A common New Year’s Resolution is to improve exercise habits. For someone with diabetic neuropathy, this may not be so easy. You may be wondering, “what exactly is diabetic neuropathy?” Great question…
Your nervous system controls, among other things, your blood pressure, temperature, breathing, pulse rate and digestive system, as well as your ability to move, listen and talk. The system consists of thousands of fibers that connect your brain and spinal cord to every part of your body. Long-term diabetes and the oft associated high blood sugar issues can damage these nerve fibers, resulting in what we refer to as diabetic neuropathy. This type of nerve damage is usually permanent.
However, you can manage and at times prevent diabetic neuropathy by controlling your blood glucose levels through diet, and exercise.
So, how should you exercise when you have diabetic neuropathy? Here are some tips:
Stick to Low-Impact Exercises:
- To protect your feet, you should restrict yourself to exercises that have a minimal impact on your feet.
- These kinds of exercise include swimming (which does not put any weight on your feet), water aerobics, yoga, tai chi, walking, strength training, weights, regular aerobics, and so on.
- You need to avoid exercises such as jogging (especially on hard road surfaces) which will jar your feet continuously.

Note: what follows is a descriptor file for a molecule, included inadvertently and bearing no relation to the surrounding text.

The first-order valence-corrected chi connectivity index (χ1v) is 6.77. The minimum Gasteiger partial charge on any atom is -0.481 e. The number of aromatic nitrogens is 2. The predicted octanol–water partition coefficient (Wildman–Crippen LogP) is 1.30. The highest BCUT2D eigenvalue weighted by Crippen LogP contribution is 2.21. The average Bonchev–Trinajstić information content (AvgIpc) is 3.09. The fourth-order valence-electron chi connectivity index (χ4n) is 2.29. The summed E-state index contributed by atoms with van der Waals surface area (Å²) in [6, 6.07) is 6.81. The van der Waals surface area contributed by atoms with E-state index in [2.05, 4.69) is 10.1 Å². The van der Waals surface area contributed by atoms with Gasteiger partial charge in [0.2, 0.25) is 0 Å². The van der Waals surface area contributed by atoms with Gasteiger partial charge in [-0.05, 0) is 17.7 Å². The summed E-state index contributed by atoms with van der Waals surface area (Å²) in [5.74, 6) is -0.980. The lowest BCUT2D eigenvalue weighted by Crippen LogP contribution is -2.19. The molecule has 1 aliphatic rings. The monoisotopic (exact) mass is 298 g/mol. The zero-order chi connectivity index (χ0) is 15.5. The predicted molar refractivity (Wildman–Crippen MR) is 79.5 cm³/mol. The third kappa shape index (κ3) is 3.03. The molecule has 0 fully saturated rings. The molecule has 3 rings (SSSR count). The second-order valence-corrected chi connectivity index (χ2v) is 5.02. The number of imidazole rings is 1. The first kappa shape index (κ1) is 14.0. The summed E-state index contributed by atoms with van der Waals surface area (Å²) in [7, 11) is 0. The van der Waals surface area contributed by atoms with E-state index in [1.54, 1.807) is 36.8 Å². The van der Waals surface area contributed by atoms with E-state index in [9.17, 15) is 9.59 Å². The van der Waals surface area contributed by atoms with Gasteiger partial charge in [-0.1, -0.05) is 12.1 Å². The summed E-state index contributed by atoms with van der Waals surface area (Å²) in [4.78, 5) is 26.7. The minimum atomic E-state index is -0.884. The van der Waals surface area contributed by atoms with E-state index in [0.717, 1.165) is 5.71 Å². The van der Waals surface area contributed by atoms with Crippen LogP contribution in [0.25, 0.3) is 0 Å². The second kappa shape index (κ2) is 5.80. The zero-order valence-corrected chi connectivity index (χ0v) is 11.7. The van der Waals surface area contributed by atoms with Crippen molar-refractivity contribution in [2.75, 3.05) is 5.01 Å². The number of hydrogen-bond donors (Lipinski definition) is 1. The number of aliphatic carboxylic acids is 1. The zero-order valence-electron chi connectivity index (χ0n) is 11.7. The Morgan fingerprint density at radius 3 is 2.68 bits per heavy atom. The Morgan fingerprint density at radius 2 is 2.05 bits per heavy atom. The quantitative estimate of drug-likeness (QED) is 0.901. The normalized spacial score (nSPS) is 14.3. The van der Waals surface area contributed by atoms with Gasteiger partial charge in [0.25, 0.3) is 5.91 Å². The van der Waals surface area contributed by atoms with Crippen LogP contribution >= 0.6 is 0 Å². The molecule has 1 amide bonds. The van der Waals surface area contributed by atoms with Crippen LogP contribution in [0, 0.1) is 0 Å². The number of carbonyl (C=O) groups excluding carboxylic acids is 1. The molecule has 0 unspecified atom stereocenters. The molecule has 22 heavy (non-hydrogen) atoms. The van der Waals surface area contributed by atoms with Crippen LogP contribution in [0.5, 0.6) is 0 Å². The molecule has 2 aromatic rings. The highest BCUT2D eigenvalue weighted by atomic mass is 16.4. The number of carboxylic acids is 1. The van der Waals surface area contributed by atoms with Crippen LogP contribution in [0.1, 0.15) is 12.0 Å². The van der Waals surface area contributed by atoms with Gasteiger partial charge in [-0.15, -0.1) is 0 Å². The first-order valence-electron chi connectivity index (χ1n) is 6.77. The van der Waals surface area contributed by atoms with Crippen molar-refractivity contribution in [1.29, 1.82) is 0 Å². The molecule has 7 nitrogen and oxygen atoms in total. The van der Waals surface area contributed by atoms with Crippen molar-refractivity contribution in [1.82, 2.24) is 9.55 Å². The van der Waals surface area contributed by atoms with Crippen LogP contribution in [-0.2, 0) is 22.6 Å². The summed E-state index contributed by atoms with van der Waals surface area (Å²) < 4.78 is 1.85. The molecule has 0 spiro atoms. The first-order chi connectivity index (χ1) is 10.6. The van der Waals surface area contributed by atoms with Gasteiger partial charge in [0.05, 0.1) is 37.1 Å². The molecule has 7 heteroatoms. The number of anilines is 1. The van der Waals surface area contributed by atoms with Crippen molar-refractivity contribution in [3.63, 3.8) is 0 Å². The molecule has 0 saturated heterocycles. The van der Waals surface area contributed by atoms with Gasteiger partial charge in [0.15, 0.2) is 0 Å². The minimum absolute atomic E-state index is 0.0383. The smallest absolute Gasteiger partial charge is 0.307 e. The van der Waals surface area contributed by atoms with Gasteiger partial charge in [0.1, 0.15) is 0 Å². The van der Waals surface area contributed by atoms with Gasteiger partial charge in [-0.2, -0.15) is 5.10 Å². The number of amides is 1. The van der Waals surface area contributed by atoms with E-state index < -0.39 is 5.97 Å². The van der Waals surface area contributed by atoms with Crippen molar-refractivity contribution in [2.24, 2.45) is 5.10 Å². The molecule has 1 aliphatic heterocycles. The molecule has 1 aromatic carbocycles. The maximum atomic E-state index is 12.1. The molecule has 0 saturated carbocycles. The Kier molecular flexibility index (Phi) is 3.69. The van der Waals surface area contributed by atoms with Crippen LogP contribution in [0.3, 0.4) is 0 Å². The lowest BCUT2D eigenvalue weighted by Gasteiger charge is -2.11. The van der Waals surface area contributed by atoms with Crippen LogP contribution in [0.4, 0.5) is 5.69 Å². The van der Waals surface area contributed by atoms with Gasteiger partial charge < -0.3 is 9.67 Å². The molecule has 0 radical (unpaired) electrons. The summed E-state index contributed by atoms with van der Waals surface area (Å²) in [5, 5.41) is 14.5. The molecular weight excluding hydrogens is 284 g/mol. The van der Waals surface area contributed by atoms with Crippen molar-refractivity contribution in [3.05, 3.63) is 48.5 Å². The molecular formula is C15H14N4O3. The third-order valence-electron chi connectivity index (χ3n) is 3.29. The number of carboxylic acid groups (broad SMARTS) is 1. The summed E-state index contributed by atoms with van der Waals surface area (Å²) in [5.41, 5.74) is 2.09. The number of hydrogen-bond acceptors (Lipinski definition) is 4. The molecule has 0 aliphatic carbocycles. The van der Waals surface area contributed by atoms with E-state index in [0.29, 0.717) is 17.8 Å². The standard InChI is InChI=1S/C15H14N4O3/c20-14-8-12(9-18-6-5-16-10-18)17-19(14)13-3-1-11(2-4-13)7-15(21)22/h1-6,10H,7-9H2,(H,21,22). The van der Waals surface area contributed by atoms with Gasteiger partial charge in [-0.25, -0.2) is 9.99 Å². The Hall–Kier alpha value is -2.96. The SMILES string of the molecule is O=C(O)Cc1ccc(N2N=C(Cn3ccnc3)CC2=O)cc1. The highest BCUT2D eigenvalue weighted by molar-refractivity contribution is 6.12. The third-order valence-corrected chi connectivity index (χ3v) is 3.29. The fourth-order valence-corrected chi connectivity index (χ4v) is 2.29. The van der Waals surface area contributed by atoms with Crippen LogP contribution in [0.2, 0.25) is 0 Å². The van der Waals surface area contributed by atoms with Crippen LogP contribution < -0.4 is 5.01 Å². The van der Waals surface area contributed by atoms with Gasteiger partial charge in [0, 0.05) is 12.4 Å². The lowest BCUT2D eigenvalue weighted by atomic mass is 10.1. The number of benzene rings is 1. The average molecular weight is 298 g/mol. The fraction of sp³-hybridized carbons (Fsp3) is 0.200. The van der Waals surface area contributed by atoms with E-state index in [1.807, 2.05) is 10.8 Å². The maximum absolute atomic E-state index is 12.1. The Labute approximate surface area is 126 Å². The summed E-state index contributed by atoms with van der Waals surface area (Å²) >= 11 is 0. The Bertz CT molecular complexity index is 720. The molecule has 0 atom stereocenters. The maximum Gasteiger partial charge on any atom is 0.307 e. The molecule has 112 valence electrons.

Build Up Slowly:
- The trick is to start off with just five minutes or so every day and then build up from there, adding a little more each day, until you are doing 30 minutes a day, every day.
- You should begin by concentrating on moves that improve your balance if your nerve damage is quite advanced and you are worried about falling.
- Once your fitness has improved, you can try out new exercises such as golf, badminton, lawn tennis, bowling, kayaking or even ballroom dancing. There are dozens of sports that have a low-impact on your feet.
Exercises for Balance:
- Here are some exercises to improve you balance
- A simple movement to improve your sense of balance is to rise out of a chair three to five times in a row. At first you can use your arms and hands to steady yourself, but eventually you should work towards being able to get up out of a chair using just your legs.
- Walking the line. Walk heel to toe as if following a straight line on the floor, lining one foot directly in front of the other as you move forward. You can use your arms for balance. To see how good you really are, try doing it backwards.
- Stand on one leg. With your hands on a suitable support such as a countertop, back of a chair, or railing raise one foot off of the ground so that you are standing on one leg. Try to hold your pose for 30 second increments, alternating legs. Once you are comfortable doing with that, try doing it without a balance support.
It’s always important to make sure you’ve taken the right precautions before you try any of this; however, every little bit helps. The better you feel, the better you will be in all aspects of life.
Billy Kanter CPED